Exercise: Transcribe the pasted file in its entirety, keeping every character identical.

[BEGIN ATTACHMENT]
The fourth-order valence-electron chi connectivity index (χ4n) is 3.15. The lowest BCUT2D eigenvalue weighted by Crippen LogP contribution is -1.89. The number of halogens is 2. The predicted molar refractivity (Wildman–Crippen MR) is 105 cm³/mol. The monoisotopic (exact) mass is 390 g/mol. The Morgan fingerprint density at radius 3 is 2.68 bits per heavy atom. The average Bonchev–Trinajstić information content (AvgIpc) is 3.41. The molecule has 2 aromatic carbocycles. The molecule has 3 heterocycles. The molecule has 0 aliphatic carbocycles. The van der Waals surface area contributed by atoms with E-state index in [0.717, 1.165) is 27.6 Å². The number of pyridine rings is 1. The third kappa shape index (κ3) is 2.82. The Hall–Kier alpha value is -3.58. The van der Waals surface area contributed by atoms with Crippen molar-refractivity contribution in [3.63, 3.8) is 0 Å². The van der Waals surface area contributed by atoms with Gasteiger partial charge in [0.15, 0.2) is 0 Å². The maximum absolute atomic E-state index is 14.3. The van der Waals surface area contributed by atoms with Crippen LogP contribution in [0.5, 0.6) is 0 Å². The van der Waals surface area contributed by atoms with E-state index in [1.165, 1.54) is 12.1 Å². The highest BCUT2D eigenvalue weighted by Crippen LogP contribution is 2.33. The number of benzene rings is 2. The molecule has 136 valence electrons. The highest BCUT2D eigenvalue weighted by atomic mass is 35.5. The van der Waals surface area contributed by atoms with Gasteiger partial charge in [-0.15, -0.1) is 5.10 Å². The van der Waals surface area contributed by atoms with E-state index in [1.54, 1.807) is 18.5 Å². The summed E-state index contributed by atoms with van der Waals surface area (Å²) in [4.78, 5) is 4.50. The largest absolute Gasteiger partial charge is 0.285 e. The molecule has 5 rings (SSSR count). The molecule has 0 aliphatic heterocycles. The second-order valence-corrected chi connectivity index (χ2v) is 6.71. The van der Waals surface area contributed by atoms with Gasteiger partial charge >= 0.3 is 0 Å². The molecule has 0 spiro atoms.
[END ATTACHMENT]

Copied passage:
The fourth-order valence-electron chi connectivity index (χ4n) is 3.15. The lowest BCUT2D eigenvalue weighted by Crippen LogP contribution is -1.89. The number of halogens is 2. The predicted molar refractivity (Wildman–Crippen MR) is 105 cm³/mol. The monoisotopic (exact) mass is 390 g/mol. The Morgan fingerprint density at radius 3 is 2.68 bits per heavy atom. The average Bonchev–Trinajstić information content (AvgIpc) is 3.41. The molecule has 2 aromatic carbocycles. The molecule has 3 heterocycles. The molecule has 0 aliphatic carbocycles. The van der Waals surface area contributed by atoms with E-state index in [0.717, 1.165) is 27.6 Å². The number of pyridine rings is 1. The third kappa shape index (κ3) is 2.82. The Hall–Kier alpha value is -3.58. The van der Waals surface area contributed by atoms with Crippen molar-refractivity contribution in [3.63, 3.8) is 0 Å². The van der Waals surface area contributed by atoms with Gasteiger partial charge in [0.15, 0.2) is 0 Å². The maximum absolute atomic E-state index is 14.3. The van der Waals surface area contributed by atoms with Crippen LogP contribution in [0.5, 0.6) is 0 Å². The van der Waals surface area contributed by atoms with E-state index in [1.165, 1.54) is 12.1 Å². The highest BCUT2D eigenvalue weighted by Crippen LogP contribution is 2.33. The number of benzene rings is 2. The molecule has 136 valence electrons. The highest BCUT2D eigenvalue weighted by atomic mass is 35.5. The van der Waals surface area contributed by atoms with Gasteiger partial charge in [-0.15, -0.1) is 5.10 Å². The van der Waals surface area contributed by atoms with E-state index in [1.54, 1.807) is 18.5 Å². The summed E-state index contributed by atoms with van der Waals surface area (Å²) in [4.78, 5) is 4.50. The largest absolute Gasteiger partial charge is 0.285 e. The molecule has 5 rings (SSSR count). The molecule has 0 aliphatic heterocycles. The second-order valence-corrected chi connectivity index (χ2v) is 6.71. The van der Waals surface area contributed by atoms with Gasteiger partial charge >= 0.3 is 0 Å². The molecule has 0 spiro atoms.